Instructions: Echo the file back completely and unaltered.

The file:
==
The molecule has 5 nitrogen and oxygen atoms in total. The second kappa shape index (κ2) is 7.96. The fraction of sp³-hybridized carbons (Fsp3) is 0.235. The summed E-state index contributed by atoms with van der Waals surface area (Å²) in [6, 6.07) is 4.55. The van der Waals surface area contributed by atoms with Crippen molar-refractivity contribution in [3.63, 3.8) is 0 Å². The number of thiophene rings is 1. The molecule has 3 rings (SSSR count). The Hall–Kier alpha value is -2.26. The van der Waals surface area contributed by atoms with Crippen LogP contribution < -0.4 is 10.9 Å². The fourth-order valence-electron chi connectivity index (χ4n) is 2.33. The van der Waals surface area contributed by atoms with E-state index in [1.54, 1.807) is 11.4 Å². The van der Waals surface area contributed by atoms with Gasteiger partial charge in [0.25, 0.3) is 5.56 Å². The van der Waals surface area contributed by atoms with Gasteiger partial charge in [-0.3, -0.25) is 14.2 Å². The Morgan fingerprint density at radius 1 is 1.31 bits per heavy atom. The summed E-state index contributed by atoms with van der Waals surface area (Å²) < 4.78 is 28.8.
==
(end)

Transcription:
The molecule has 5 nitrogen and oxygen atoms in total. The second kappa shape index (κ2) is 7.96. The fraction of sp³-hybridized carbons (Fsp3) is 0.235. The summed E-state index contributed by atoms with van der Waals surface area (Å²) in [6, 6.07) is 4.55. The van der Waals surface area contributed by atoms with Crippen molar-refractivity contribution in [3.63, 3.8) is 0 Å². The number of thiophene rings is 1. The molecule has 3 rings (SSSR count). The Hall–Kier alpha value is -2.26. The van der Waals surface area contributed by atoms with Crippen LogP contribution < -0.4 is 10.9 Å². The fourth-order valence-electron chi connectivity index (χ4n) is 2.33. The van der Waals surface area contributed by atoms with E-state index in [1.54, 1.807) is 11.4 Å². The van der Waals surface area contributed by atoms with Gasteiger partial charge in [0.25, 0.3) is 5.56 Å². The van der Waals surface area contributed by atoms with Gasteiger partial charge in [-0.3, -0.25) is 14.2 Å². The Morgan fingerprint density at radius 1 is 1.31 bits per heavy atom. The summed E-state index contributed by atoms with van der Waals surface area (Å²) < 4.78 is 28.8.